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July2007 Vol.44 Issue:        2        Table of Contents
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Serum Soluble Vascular Cell Adhesion Molecule-1 (sVCAM-1) in Acute Ischemic Stroke

Ayman Nassef, Nagia Fahmy, Naglaa El-Khayat, Hala El-Khawas, Yousry AboElnaga

Department of Neurology, Ain Shams University



Background: Neuroinflammatory mechanisms play an important role in ischemic injury and interruption of these processes can result in improved neurological outcomes. Firm adhesion of leukocytes to the endothelial cells as well as leukocyte activation and transmigration across the endothelium is mediated by adhesion molecules. Aim of The Work: We aimed to assess the levels of serum soluble vascular cell adhesion molecule-1 (sVCAM-1) in acute stroke and  their correlation to the extent of  neurological deficits and short term  clinical outcome. Subjects and Methods: Forty four  patients with first ever acute ischemic stroke admitted within 72 hours of stroke onset were enrolled, in addition to eighteen normal controls and twelve patients with vascular risk factors matched with age and sex to the patients group. Blood samples were obtained from the patients at the third day of stroke onset  and from the  control groups  and  subjected to the measurement of the level  of sVCAM-1  in the serum. Results: There is a higher mean sVCAM-1 among patients with ischemic stroke compared to normal controls and the difference is highly significant statistically, P<0.01. There is a higher mean sVCAM among patients with large vessel disease compared to patients with small vessel disease and the difference is highly significant statistically, P<0.01. There is a highly significant positive correlation between sVCAM-1 and NIHSS score, P<0.01. Also we found a statistically significant  negative correlation between Barthel Index Score and sVCAM-1, P<0.05. Conclusion: The results support the prior hypothesis of involvement of the adhesion molecules (VCAM-1) in the pathogenesis of acute cerebral ischemia and their impact on neuronal damage and neurological deficit. Therapeutic trials that attempt to interfere with the function of adhesion molecules could be of benefit in acute stroke management.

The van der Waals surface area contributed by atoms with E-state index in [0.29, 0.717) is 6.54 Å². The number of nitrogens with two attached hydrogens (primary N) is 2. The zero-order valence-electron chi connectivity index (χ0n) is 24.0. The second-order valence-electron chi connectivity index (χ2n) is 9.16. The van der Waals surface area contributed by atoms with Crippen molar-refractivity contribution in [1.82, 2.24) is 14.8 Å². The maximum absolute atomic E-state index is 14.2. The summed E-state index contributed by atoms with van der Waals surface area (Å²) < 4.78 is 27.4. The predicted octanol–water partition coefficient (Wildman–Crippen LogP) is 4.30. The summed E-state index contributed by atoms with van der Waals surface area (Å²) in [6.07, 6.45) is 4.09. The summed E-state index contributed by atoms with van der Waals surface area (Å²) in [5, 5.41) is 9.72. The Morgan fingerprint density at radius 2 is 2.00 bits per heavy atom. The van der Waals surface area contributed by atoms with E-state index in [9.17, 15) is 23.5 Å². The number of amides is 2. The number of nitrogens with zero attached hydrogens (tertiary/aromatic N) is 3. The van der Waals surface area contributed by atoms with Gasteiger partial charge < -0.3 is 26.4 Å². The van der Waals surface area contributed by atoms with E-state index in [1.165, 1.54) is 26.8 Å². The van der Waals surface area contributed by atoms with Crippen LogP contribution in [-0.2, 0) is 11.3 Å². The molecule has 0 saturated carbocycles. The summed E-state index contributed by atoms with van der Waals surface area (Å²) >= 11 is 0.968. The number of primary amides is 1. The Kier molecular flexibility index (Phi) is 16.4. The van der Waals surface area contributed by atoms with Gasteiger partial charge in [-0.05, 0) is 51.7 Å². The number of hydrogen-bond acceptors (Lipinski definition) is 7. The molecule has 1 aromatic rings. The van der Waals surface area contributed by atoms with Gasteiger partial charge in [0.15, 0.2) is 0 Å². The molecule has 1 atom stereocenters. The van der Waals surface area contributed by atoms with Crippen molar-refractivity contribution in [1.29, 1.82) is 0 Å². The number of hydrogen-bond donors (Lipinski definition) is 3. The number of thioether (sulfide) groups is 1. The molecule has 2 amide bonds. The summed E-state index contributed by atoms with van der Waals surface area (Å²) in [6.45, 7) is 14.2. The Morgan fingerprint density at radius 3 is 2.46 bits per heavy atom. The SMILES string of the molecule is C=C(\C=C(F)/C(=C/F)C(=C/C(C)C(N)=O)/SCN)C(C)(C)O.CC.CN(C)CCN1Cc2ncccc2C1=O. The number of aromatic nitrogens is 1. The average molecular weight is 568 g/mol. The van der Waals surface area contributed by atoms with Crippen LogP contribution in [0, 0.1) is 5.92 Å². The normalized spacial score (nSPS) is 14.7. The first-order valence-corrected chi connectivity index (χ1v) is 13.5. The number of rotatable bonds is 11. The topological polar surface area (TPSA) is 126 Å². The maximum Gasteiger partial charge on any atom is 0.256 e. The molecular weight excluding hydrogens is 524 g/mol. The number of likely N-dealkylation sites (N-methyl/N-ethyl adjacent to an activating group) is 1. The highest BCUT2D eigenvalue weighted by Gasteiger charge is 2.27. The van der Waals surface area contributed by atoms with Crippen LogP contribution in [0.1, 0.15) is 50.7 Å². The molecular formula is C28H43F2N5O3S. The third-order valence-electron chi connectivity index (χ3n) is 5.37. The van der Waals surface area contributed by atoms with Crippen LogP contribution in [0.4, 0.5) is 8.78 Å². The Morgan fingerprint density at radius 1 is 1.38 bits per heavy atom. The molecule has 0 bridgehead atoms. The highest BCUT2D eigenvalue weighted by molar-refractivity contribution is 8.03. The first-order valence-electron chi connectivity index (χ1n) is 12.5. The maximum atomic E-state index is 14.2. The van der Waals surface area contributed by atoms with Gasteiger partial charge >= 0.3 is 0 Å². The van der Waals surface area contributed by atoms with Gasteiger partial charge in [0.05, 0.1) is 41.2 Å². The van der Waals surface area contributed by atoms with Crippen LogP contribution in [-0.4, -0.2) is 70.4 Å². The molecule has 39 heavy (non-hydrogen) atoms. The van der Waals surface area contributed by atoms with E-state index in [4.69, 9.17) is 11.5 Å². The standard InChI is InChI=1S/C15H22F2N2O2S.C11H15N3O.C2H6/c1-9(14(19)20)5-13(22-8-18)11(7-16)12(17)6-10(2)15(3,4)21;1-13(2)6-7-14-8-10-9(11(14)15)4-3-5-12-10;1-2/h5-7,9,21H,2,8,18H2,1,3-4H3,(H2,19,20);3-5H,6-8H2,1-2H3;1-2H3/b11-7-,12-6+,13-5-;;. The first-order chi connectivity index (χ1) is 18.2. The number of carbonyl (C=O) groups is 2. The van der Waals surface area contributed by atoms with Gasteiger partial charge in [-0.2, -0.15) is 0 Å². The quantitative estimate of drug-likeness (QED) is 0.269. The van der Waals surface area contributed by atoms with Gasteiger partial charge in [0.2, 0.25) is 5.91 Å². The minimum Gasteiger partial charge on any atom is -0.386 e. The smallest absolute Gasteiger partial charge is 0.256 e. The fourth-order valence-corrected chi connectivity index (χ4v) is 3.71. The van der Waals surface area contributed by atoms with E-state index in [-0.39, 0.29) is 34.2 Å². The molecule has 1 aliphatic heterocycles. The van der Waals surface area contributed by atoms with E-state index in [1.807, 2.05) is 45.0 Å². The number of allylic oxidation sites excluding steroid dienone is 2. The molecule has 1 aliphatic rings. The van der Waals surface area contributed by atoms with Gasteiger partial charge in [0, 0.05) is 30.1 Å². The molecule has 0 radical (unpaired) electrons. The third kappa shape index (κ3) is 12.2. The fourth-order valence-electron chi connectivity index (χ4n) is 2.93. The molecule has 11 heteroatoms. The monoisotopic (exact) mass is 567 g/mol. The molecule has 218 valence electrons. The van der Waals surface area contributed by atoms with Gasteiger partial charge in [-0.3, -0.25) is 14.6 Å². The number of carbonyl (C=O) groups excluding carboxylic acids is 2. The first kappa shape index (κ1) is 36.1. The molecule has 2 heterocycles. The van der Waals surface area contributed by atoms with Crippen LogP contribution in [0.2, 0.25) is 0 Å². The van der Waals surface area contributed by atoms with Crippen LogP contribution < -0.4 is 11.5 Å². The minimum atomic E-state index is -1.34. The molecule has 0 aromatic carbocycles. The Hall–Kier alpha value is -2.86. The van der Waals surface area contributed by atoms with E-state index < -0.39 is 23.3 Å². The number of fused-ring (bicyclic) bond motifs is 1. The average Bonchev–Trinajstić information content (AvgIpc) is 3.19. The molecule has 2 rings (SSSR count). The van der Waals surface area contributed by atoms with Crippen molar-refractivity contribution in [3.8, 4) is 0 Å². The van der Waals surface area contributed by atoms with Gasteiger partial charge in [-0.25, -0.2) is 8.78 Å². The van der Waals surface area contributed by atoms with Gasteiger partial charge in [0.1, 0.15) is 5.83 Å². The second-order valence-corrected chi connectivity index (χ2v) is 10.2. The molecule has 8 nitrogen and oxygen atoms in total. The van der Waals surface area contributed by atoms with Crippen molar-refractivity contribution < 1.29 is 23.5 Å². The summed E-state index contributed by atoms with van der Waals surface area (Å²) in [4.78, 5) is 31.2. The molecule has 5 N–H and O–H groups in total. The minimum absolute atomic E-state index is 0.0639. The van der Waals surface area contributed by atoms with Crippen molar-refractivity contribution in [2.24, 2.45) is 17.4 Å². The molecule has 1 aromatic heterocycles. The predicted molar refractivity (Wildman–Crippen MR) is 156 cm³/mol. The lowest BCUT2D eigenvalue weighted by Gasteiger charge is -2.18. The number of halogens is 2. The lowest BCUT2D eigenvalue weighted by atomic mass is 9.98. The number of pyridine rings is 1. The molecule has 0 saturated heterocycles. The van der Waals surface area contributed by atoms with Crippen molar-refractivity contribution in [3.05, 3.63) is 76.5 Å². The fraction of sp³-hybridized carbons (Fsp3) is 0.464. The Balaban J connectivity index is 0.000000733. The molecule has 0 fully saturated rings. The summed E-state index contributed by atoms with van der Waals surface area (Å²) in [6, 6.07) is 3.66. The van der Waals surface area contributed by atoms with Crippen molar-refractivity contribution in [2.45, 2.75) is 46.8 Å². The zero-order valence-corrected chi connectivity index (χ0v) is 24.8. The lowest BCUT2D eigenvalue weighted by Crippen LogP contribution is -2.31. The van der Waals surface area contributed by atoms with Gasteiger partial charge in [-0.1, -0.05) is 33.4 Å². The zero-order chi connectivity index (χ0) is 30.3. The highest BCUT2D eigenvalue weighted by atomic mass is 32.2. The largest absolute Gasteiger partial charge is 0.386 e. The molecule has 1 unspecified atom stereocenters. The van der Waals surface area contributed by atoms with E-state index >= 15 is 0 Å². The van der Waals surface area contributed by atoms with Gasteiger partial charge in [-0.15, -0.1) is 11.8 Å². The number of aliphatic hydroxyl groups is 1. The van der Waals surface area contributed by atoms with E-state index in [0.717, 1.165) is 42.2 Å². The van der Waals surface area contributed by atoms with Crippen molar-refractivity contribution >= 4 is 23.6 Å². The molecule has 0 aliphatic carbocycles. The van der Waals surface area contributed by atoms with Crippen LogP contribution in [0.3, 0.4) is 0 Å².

(Egypt J. Neurol. Psychiat. Neurosurg., 2007, 44(2): 771-779)


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